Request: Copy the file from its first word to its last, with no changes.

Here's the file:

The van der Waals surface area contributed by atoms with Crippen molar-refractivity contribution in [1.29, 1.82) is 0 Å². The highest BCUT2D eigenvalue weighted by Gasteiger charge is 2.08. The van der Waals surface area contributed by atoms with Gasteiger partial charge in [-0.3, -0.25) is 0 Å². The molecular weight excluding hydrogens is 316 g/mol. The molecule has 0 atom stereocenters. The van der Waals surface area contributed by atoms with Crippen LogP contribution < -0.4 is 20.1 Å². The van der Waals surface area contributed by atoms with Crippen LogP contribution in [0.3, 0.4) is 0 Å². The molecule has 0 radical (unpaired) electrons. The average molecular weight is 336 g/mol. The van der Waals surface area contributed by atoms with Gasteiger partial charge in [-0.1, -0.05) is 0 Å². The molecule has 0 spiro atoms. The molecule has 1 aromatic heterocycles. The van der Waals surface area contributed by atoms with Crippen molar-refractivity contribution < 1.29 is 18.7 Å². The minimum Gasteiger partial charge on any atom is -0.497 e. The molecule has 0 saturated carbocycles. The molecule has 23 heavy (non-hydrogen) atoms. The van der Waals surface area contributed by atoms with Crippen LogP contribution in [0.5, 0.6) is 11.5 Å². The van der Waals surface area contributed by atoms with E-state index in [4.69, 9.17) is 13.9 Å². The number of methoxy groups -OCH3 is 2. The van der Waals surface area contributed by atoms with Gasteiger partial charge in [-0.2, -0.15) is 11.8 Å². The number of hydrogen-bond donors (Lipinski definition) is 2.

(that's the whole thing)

The van der Waals surface area contributed by atoms with Crippen molar-refractivity contribution in [1.29, 1.82) is 0 Å². The highest BCUT2D eigenvalue weighted by Gasteiger charge is 2.08. The van der Waals surface area contributed by atoms with Gasteiger partial charge in [-0.3, -0.25) is 0 Å². The molecular weight excluding hydrogens is 316 g/mol. The molecule has 0 atom stereocenters. The van der Waals surface area contributed by atoms with Crippen LogP contribution < -0.4 is 20.1 Å². The van der Waals surface area contributed by atoms with Crippen LogP contribution in [0.3, 0.4) is 0 Å². The molecule has 0 radical (unpaired) electrons. The average molecular weight is 336 g/mol. The van der Waals surface area contributed by atoms with Gasteiger partial charge in [-0.1, -0.05) is 0 Å². The molecule has 0 spiro atoms. The molecule has 1 aromatic heterocycles. The van der Waals surface area contributed by atoms with Crippen molar-refractivity contribution < 1.29 is 18.7 Å². The minimum Gasteiger partial charge on any atom is -0.497 e. The molecule has 0 saturated carbocycles. The molecule has 23 heavy (non-hydrogen) atoms. The van der Waals surface area contributed by atoms with Crippen LogP contribution in [0.5, 0.6) is 11.5 Å². The van der Waals surface area contributed by atoms with E-state index in [4.69, 9.17) is 13.9 Å². The number of methoxy groups -OCH3 is 2. The van der Waals surface area contributed by atoms with Gasteiger partial charge in [-0.2, -0.15) is 11.8 Å². The number of hydrogen-bond donors (Lipinski definition) is 2.